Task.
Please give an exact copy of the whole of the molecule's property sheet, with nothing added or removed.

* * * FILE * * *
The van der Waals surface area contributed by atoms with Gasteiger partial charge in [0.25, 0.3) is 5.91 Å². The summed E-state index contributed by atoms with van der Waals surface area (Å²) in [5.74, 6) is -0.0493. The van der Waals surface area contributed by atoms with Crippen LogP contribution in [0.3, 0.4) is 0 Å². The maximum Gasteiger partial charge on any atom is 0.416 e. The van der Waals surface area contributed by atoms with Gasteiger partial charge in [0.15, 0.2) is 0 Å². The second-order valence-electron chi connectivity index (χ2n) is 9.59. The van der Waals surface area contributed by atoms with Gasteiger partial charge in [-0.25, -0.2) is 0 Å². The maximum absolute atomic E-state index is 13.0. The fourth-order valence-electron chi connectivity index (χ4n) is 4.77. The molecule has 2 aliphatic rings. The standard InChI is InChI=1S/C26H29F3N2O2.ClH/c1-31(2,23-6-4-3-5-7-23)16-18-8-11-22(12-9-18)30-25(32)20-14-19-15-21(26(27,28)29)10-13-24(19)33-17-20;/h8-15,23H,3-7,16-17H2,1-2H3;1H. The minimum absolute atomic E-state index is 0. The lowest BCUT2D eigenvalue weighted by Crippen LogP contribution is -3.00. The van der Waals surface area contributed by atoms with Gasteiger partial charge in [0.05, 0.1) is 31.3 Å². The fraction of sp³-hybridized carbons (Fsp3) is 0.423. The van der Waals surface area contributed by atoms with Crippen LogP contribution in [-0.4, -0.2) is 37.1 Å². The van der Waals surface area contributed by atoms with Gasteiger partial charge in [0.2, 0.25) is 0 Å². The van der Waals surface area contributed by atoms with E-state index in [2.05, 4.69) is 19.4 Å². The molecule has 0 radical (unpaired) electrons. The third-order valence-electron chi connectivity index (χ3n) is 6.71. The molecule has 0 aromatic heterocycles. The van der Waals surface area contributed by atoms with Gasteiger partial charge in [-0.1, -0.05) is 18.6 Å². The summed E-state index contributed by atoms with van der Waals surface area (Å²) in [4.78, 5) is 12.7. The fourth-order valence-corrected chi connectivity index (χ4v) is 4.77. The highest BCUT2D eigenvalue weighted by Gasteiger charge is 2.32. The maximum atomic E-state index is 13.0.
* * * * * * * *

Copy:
The van der Waals surface area contributed by atoms with Gasteiger partial charge in [0.25, 0.3) is 5.91 Å². The summed E-state index contributed by atoms with van der Waals surface area (Å²) in [5.74, 6) is -0.0493. The van der Waals surface area contributed by atoms with Crippen LogP contribution in [0.3, 0.4) is 0 Å². The maximum Gasteiger partial charge on any atom is 0.416 e. The van der Waals surface area contributed by atoms with Gasteiger partial charge in [0.15, 0.2) is 0 Å². The second-order valence-electron chi connectivity index (χ2n) is 9.59. The van der Waals surface area contributed by atoms with Gasteiger partial charge in [-0.25, -0.2) is 0 Å². The maximum absolute atomic E-state index is 13.0. The fourth-order valence-electron chi connectivity index (χ4n) is 4.77. The molecule has 2 aliphatic rings. The standard InChI is InChI=1S/C26H29F3N2O2.ClH/c1-31(2,23-6-4-3-5-7-23)16-18-8-11-22(12-9-18)30-25(32)20-14-19-15-21(26(27,28)29)10-13-24(19)33-17-20;/h8-15,23H,3-7,16-17H2,1-2H3;1H. The minimum absolute atomic E-state index is 0. The lowest BCUT2D eigenvalue weighted by Crippen LogP contribution is -3.00. The van der Waals surface area contributed by atoms with Gasteiger partial charge in [0.05, 0.1) is 31.3 Å². The fraction of sp³-hybridized carbons (Fsp3) is 0.423. The van der Waals surface area contributed by atoms with Crippen LogP contribution in [-0.4, -0.2) is 37.1 Å². The van der Waals surface area contributed by atoms with Gasteiger partial charge in [0.2, 0.25) is 0 Å². The van der Waals surface area contributed by atoms with E-state index in [2.05, 4.69) is 19.4 Å². The molecule has 0 radical (unpaired) electrons. The third-order valence-electron chi connectivity index (χ3n) is 6.71. The molecule has 0 aromatic heterocycles. The van der Waals surface area contributed by atoms with Gasteiger partial charge in [-0.1, -0.05) is 18.6 Å². The summed E-state index contributed by atoms with van der Waals surface area (Å²) in [4.78, 5) is 12.7. The fourth-order valence-corrected chi connectivity index (χ4v) is 4.77. The highest BCUT2D eigenvalue weighted by Gasteiger charge is 2.32. The maximum atomic E-state index is 13.0.